SAN FRANCISCO — After the maiden flight in 2007 of an adapter designed to mount six secondary payloads on rockets the U.S. government relies on to launch its large satellites, U.S. Air Force Secretary Michael Wynne called for greater use of the device.
The Air Force has many Evolved Expendable Launch Vehicle (EELV) missions scheduled during the next five years “with anticipated excess weight margin,” Wynne wrote in a Feb. 13, 2008 memo. “We should leverage this excess capacity by maximizing our use of the EELV Secondary Payload Adapter (ESPA), which was successfully demonstrated in March 2007 on Space Test Program-1. As such, it is my policy to make ESPA-hosted satellite launches a routine operation starting no later than fiscal year 2012.”
Since Wynne issued that memo, only one ESPA ring has flown. In 2009, NASA used the excess lift capacity on an Atlas 5 rocket carrying its Lunar Reconnaissance Orbiter to launch the Lunar Crater Observation and Sensing Satellite (LCROSS). To look for water ice buried in lunar craters, engineers from the NASA Ames Research Center and Northrop Grumman Corp. used an ESPA ring as the backbone of a science satellite. They fitted the ESPA ring with sensors, antennas, propulsion, communications and navigation systems to gather information as the Centaur upper stage and then the LCROSS spacecraft crashed into the lunar surface.
That innovative use of an ESPA ring and the publicity the mission garnered led some industry officials to anticipate expanded use of the technology, but little has occurred. The Air Force Space Command was unable to respond to questions about its ESPA policy at press time, spokeswoman Jennifer Green-Lanchoney said. Government and industry officials offer several explanations for the slow adoption of ESPA rings. Some of the customers who pay launch vehicle providers to send their billion-dollar satellites into orbit are reluctant to share the ride with small satellites for fear those missions could cause delays in the primary satellite’s integration and launch. At the same time, some small-satellite developers have so little funding they are looking for a free ride into orbit and cannot afford to pay even a small fraction of a large rocket’s launch cost.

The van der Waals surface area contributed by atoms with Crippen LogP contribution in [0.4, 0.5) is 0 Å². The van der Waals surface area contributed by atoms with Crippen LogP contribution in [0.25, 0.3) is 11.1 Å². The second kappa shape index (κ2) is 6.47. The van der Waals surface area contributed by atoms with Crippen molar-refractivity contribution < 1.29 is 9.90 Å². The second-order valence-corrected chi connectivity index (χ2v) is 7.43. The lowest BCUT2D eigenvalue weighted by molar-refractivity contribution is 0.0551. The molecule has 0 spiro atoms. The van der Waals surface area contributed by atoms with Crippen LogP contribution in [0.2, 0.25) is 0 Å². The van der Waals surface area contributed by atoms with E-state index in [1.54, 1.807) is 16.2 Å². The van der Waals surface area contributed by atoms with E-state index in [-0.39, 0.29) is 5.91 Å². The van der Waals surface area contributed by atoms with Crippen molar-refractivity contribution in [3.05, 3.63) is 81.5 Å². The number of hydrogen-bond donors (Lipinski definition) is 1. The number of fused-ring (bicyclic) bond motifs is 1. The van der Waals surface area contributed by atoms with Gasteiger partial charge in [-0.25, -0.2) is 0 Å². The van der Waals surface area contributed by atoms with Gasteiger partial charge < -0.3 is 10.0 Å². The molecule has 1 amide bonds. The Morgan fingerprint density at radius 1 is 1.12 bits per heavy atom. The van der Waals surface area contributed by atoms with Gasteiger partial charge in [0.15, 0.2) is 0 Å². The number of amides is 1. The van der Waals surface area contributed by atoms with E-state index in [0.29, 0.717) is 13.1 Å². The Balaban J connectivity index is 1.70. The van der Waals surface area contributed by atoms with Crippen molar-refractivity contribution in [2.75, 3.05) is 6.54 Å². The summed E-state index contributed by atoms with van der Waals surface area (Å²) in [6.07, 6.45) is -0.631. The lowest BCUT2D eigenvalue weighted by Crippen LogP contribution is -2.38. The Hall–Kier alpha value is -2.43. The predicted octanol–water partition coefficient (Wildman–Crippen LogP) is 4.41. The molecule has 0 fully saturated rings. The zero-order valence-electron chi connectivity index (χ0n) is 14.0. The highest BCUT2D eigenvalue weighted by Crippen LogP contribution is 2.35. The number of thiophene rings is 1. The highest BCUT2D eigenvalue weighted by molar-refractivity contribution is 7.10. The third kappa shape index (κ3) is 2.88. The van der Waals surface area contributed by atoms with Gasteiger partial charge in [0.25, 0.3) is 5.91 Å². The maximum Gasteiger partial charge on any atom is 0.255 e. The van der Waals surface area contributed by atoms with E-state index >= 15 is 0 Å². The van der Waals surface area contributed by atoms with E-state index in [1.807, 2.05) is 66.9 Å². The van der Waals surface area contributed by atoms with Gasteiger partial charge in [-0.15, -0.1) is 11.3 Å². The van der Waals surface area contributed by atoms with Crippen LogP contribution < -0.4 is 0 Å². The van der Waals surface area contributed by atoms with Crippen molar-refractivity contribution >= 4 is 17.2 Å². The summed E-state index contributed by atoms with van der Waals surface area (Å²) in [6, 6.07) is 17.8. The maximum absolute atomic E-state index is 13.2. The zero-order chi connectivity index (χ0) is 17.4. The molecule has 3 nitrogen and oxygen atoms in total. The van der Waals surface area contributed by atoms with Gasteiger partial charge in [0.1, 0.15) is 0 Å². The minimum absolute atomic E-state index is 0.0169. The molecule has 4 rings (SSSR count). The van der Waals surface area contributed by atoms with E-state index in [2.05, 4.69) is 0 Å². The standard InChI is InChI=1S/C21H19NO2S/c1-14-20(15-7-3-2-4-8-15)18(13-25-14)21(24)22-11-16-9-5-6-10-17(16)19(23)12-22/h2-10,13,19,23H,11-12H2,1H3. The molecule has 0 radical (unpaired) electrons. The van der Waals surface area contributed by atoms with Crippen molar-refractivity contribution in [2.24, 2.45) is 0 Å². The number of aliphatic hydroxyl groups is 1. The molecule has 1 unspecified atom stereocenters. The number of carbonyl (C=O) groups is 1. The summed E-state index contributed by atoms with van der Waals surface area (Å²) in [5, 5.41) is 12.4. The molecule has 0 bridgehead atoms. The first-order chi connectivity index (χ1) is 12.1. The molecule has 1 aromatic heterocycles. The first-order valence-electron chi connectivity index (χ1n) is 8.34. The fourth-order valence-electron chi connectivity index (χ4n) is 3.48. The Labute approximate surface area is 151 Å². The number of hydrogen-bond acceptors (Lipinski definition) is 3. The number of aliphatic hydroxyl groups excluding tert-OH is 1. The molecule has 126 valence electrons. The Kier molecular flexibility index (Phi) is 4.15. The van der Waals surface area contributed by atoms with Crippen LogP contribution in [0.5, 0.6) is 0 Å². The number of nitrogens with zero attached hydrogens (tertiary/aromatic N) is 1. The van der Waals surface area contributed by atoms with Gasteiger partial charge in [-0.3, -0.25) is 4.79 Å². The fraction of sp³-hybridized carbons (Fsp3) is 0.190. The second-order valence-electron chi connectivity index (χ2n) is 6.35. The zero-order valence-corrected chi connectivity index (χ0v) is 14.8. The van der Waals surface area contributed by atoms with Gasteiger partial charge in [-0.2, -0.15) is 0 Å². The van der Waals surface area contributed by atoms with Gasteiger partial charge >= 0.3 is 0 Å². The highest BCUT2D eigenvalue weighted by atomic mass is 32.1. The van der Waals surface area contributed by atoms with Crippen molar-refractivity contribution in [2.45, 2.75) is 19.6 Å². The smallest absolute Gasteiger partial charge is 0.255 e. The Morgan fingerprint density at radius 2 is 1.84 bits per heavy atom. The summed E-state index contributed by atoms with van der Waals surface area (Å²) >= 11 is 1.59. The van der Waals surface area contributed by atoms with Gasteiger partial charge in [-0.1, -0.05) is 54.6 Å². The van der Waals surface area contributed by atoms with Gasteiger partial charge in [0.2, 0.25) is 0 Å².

Nevertheless, interest in ESPA missions is growing as new entrants shake up the launch vehicle industry. “There has been an uptick in ESPA activity in the last three to six months,” said Joe Maly, ESPA product manager for MOOG CSA Engineering of Mountain View, Calif., the firm that developed ESPA rings while working under contract for the Air Force Research Laboratory in the 1990s. Maly attributed some of that activity to the competitive launch market. Both the Space Exploration Technologies Corp. Falcon 9 and Orbital Science Corp. Antares rocket, the two vehicles selected by NASA to ferry cargo to the international space station, are designed to be compatible with ESPA rings.
In addition, companies are developing more-capable ESPA variants. Initially, ESPA rings were simple devices designed to mount six payloads weighing 180 kilograms each between the primary payload and the upper stage of an Atlas 5 or4 rocket. “Now, customers want their own avionics, solar arrays and ability to maneuver in orbit,” Maly said.
Seattle-based Spaceflight Inc. is marketing space for secondary payloads on Falcon 9 flights. The payloads would fit on Spaceflight Secondary Payload System (SSPS), a ring similar to ESPA that features avionics, power and telemetry systems to support five payloads weighing as much as 300 kilograms. In addition, Spaceflight and its sister company Andrews Space are working to develop Sherpa, an in-space tug and satellite platform that adds capability to SSPS to move secondary payloads from the place where a primary mission drops them off to their desired orbital slot.
Orbital also announced plans in October to develop an experimental platform designed around an ESPA ring under a five-year, $32 million contract awarded by the Air Force Research Laboratory. The ESPA Augmented Geostationary Laboratory Experiment Platform will be designed to host six payloads in geosynchronous, geostationary or low Earth orbit, Dulles, Va.-based Orbital said in an Oct. 24 statement.
As ESPA interest picks up, launch vehicle providers are working to ease the concerns of their primary mission customers. “The ground rules are that whatever secondary missions we carry have no impact on the primary mission,” said Tony Taliancich, customer program office director for Denver-based( ). “You don’t want to impact schedule, interfere with technical activities or increase risk. Generally that’s not too hard to accomplish.”
ULA is expanding its secondary payload services. “We have developed a number of concepts to utilize some of the excess performance and volume on launch vehicles,” Taliancich said.
On Sept. 13, a ULA Atlas 5 rocket carrying a classified National Reconnaissance Office (NRO) payload also launched 11 cubesats. The miniature satellites were enclosed in deployment devices developed by students at California Polytechnic State University, which were enclosed in a container designed by students at the Naval Postgraduate School in Monterey, Calif., to fit in the Centaur upper stage Aft Bulkhead Carrier, an external platform developed by NRO and ULA to accommodate secondary payloads with a maximum weight of 77 kilograms. ULA is offering space for secondary payloads of different shapes and sizes on a variety of internal and external platforms. The company can accommodate secondary payloads ranging from one-kilogram cubesats to 5,000-kilogram satellites that could be sent into orbit alongside another large spacecraft in a dual-launch configuration, Taliancich said.